However, the Tories could just sit back and watch the crazy base of the Yes movement and the SNP tear itself apart, doing the job of Conservative Central Office for it.
As proof, look to the online reaction to an interview the Herald on Sunday carried with the SNP strategist Andrew Wilson. Full disclosure, I did the interview – and full disclosure, I support independence.
Wilson predicted full independence by 2026 – meaning Scotland would get a referendum, win a referendum, and complete negotiations by the end of the next Parliament. It should be music to indy ears, right? Wrong. While most independence supporters “in real life” thought to themselves “that sounds good – just five years and then independence”, the performative, online Yes fringe went bonkers. “Five years! What fresh hell is this,” they cried. “We want it all, and we want it now,” was the chorus from the indy Blog Lords.
Wilson also called for Scotland to unite after a Yes vote, and for prominent No figures like Gordon Brown and Alistair Darling to help Scotland negotiate a treaty with Westminster, to aid that coming together.
Again, all hell broke loose. “How could such traitors be allowed to represent Scotland,” the online fringe hollered in its mum’s basement, wearing its fingers to the bone on sticky keyboards.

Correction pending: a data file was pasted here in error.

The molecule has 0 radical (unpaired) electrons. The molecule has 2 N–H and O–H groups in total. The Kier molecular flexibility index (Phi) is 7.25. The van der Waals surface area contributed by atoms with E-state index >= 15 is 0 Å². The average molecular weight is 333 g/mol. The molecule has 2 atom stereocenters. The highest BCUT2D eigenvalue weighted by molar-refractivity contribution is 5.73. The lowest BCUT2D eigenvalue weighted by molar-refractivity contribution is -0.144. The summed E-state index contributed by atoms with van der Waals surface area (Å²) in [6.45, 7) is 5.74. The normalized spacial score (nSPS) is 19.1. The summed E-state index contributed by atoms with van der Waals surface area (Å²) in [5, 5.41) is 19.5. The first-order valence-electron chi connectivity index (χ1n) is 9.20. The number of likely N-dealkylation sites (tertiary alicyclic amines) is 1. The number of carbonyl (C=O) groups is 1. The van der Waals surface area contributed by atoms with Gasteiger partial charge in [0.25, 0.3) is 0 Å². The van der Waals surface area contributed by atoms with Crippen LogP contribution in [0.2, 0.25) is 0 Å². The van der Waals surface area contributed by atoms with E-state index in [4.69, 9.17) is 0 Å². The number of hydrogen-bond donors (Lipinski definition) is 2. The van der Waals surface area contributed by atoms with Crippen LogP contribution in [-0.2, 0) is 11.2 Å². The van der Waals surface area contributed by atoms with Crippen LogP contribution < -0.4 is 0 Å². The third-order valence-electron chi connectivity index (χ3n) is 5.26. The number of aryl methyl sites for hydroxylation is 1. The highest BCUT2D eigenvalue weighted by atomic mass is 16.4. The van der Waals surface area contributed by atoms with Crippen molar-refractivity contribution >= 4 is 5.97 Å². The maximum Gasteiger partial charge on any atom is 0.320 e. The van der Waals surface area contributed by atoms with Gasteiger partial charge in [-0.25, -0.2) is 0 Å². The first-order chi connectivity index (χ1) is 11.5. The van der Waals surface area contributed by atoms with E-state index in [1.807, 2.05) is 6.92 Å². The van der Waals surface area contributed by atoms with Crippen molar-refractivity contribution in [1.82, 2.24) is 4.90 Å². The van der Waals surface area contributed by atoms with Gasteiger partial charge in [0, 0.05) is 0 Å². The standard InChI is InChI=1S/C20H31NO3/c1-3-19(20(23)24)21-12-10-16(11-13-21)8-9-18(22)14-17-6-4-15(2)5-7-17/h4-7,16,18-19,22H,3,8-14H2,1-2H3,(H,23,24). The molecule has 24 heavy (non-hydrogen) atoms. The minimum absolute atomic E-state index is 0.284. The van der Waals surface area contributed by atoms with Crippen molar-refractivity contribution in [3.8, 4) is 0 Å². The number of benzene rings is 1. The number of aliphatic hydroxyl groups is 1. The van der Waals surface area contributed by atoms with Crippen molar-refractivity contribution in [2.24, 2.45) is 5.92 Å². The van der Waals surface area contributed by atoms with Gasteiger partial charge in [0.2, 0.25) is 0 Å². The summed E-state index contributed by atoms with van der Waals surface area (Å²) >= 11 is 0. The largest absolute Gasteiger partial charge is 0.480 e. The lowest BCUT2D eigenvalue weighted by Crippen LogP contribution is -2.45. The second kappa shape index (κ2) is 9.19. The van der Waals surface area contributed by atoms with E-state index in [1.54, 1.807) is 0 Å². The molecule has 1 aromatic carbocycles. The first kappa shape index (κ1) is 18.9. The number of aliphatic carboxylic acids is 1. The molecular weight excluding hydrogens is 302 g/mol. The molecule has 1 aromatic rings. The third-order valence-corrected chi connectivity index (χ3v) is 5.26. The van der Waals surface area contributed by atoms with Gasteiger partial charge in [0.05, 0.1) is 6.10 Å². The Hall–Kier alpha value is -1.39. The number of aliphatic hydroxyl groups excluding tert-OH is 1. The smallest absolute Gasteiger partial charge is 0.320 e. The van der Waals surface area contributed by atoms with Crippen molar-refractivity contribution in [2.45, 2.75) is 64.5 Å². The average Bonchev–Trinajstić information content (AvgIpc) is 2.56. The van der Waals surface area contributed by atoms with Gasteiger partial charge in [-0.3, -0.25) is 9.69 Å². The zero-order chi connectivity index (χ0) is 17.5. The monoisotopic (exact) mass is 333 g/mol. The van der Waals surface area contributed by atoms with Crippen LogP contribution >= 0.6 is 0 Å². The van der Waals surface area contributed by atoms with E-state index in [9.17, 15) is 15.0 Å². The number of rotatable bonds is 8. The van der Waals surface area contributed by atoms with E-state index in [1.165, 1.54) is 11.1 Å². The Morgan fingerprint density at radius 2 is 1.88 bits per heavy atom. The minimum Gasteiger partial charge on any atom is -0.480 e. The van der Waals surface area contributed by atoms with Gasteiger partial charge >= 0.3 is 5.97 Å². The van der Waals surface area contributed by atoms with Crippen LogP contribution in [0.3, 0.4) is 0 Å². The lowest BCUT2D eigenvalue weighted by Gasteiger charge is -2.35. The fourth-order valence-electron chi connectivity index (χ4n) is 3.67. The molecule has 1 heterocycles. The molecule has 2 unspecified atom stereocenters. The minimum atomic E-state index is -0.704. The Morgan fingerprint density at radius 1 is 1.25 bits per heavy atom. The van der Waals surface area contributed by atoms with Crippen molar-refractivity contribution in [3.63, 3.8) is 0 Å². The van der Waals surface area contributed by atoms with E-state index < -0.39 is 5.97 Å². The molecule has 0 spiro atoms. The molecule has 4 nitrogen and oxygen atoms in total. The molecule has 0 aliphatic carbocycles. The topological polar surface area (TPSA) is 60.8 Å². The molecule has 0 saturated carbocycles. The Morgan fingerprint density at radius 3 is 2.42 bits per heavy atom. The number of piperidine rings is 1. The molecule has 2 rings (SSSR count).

It was as revolting as it was stupid. Does this anger and intolerance woo swithering No voters? Would these angry, bitter people ever unite the country after independence? Is this decent? Intelligent? Do they want another Brexit?
Others were outraged that Wilson was referred to as the Yes movement’s big brain. He did come up with the economic plan for Scotland post-independence, after all – what did they do? Some raged against his rejection of an independent Scotland just printing money – an economic strategy hardly designed to convince centrists.
These indy Blog Lords are narcissists. It’s their vision of indy or no vision of indy at all. There were two simple ways Yes voters could have responded to Wilson, both of which were guaranteed to appeal to soft No voters: number one, pretty much agree, if you’re of a centrist point of view; or two, see it as a pragmatic way to woo unionists, even if you’ve a different vision of Scotland post-independence. The third way, which the online fringe opted for, was to rage into their screens, resulting in soft Nos deciding they’d rather be trapped in a bag of feral cats than shift to Yes.
Of course, all this goes on while the SNP rips itself to bits amid candidate selection for the next Parliament. It’s a battle between the various wearisome factions – woke, not woke; Salmond-Sturgeon; slow and steady versus wildcat Catalonians. It’s a mark of just how utterly absurd this battle is that one wing of this multi-factional fight really believes Nicola Sturgeon and other SNP leaders don’t actually want independence. I mean, please – really?
It’s all just laughable – and that’s the problem. Perhaps, Tory Central Office simply needs to let the Yes fringe online do its worst, and the gales of laughter will do the rest.